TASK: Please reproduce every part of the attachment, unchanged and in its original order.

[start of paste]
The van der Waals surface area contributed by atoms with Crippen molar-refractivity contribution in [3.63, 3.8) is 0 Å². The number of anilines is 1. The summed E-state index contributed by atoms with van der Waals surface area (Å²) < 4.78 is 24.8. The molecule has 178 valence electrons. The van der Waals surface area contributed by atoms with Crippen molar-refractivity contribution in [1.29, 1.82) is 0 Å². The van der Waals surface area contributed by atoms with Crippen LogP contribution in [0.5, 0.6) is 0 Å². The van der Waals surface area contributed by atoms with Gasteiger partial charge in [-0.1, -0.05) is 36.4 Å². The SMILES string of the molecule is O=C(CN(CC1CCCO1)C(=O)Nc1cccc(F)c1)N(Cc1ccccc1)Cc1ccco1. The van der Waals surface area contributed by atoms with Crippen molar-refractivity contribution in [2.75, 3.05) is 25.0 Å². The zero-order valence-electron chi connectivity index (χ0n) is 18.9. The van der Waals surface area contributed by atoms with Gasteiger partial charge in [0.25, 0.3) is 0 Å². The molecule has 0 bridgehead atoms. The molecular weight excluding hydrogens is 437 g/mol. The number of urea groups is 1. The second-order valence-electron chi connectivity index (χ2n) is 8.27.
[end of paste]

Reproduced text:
The van der Waals surface area contributed by atoms with Crippen molar-refractivity contribution in [3.63, 3.8) is 0 Å². The number of anilines is 1. The summed E-state index contributed by atoms with van der Waals surface area (Å²) < 4.78 is 24.8. The molecule has 178 valence electrons. The van der Waals surface area contributed by atoms with Crippen molar-refractivity contribution in [1.29, 1.82) is 0 Å². The van der Waals surface area contributed by atoms with Crippen LogP contribution in [0.5, 0.6) is 0 Å². The van der Waals surface area contributed by atoms with Gasteiger partial charge in [-0.1, -0.05) is 36.4 Å². The SMILES string of the molecule is O=C(CN(CC1CCCO1)C(=O)Nc1cccc(F)c1)N(Cc1ccccc1)Cc1ccco1. The van der Waals surface area contributed by atoms with Crippen molar-refractivity contribution in [2.75, 3.05) is 25.0 Å². The zero-order valence-electron chi connectivity index (χ0n) is 18.9. The van der Waals surface area contributed by atoms with Gasteiger partial charge in [0.25, 0.3) is 0 Å². The molecule has 0 bridgehead atoms. The molecular weight excluding hydrogens is 437 g/mol. The number of urea groups is 1. The second-order valence-electron chi connectivity index (χ2n) is 8.27.